That is: “What would Florence Nightingale do?”
I’m a fourth semester nursing student now. It’s hard to believe it…. the time is flying by now, and I can see the end of the tunnel. I can practically taste graduation! There are times now where I feel like a nurse. Where all the pieces fit together and the material makes sense. There are still PLENTY of times where I sit down to chart in the hospital and think to myself: “Seriously, how will this ever feel like I know what the hell I am doing?!” The good news, I guess, is those moments are starting to feel like they happen less. 🙂
Lately in the hospital, I have started to become discouraged. And it’s not because the material is hard, or because I’m not particularly fond of my floor this semester (I’m working on an endocrine/MedSurg floor). It’s because more often than not, I find myself watching the floor nurses and thinking that this isn’t what I want to do. Now, don’t go crazy when you read that and think that I don’t want to be a nurse anymore. Believe me, I want it more than anything. But the hospital environment has become something of a stressor for me. In my head, I have all of these iconic and probably unrealistic visions of what I want to be like in my own practice. The way I want to take care of my patients. The kind of NURSE that I want to be. And the longer I work in the hospital. the more evident it becomes to me that that just isn’t going to happen.
This semester the goal is to take on more responsibilities and more patients. Right now we are running with two patients every week. It’s not a problem. I enjoy it. I get to spend some time with each of my patients. Take detailed assessments, document effectively, and then I have lots of time to plan some care for these patients. My patients ambulate, they turn, cough, and deep breathe, they get educated about their disease. They get harassed about their incentive spirometer. They get on time meds and dressing changes. I’m able to do teaching. I’m able to do lots of little interventions…. like bring a packet of crackers and a sprite into a patient’s son that has been bedside all day and hasn’t left to eat ANYTHING. It’s little things like that that make me feel like I make a difference.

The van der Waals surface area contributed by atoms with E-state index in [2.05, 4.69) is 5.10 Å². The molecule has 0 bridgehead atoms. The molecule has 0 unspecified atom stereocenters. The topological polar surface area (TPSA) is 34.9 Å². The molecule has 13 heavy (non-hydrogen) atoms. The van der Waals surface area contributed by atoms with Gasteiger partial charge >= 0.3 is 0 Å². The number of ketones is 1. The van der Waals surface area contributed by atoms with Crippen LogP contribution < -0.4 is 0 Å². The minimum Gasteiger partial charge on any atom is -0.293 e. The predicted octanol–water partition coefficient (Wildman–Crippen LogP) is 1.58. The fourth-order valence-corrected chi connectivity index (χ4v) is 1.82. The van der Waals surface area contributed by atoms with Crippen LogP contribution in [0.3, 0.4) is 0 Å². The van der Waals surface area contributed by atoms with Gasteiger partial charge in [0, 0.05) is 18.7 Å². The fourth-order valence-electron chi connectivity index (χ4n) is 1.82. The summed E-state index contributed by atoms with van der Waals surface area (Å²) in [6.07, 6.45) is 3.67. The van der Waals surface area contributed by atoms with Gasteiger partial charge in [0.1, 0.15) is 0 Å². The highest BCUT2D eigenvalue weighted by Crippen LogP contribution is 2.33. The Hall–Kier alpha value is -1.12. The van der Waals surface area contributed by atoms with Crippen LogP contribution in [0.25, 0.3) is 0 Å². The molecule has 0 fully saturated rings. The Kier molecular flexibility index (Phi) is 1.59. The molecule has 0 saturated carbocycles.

The nurses that are actually working (for money) in the hospital, it’s a different story. They have six, maybe more, patients at times. And we (meaning anyone working in medicine these days) know that the patients that are in the hospitals now are no longer “easy” patients who are there to rest and recover. Even on the “general” MedSurg floors, you have a vast majority of acutely ILL patients. Acutely ill patients that need CARE, and lots of it. So here we have a nurse taking care of six + complicated patients, and by they time they pull meds, do their morning assessments, hand out those 548765876387687633333 meds, hang IV meds, and then finally sit down to document it all, they are back to square one for the next round of meds. When they aren’t doing those things, they are answering call bells (which they should be), and from what I can see you have some basic nursing interventions that aren’t getting done because the nurses just CAN’T. They don’t have the time.
They teach us in school how to get rapport going with patients, how to earn trust, how to connect with these people that we are taking care of. It just can’t be done in the real hospital world of today. It’s hard to get that rapport going when you see a patient 20 minutes a day, and of those 20 minutes, 15 of them are spent shoving meds down their throats.
I didn’t get into nursing to be a glorified pill popper and professional “charter”. I want to take care of patients. I just don’t see real “patient care” going down in the hospitals these days!
Please don’t get me wrong. This isn’t the nurses’ fault. They are all wonderful nurses, and in my time spent in the hospitals under these remarkable women and men, I have learned a LOT. There are so many great nurses there that are GREAT teachers. But the hospitals have made it so that these wonderful nurses… well, their talent and compassion is snuffed because of the corporate business healthcare machine and their staffing ratios.
I really think that everyone in medicine should start DEMANDING safer staffing ratios. You can’t tall me that if a nurse had three or four patients, that the quality of their care wouldn’t improve. It absolutely would.
What would Florence do?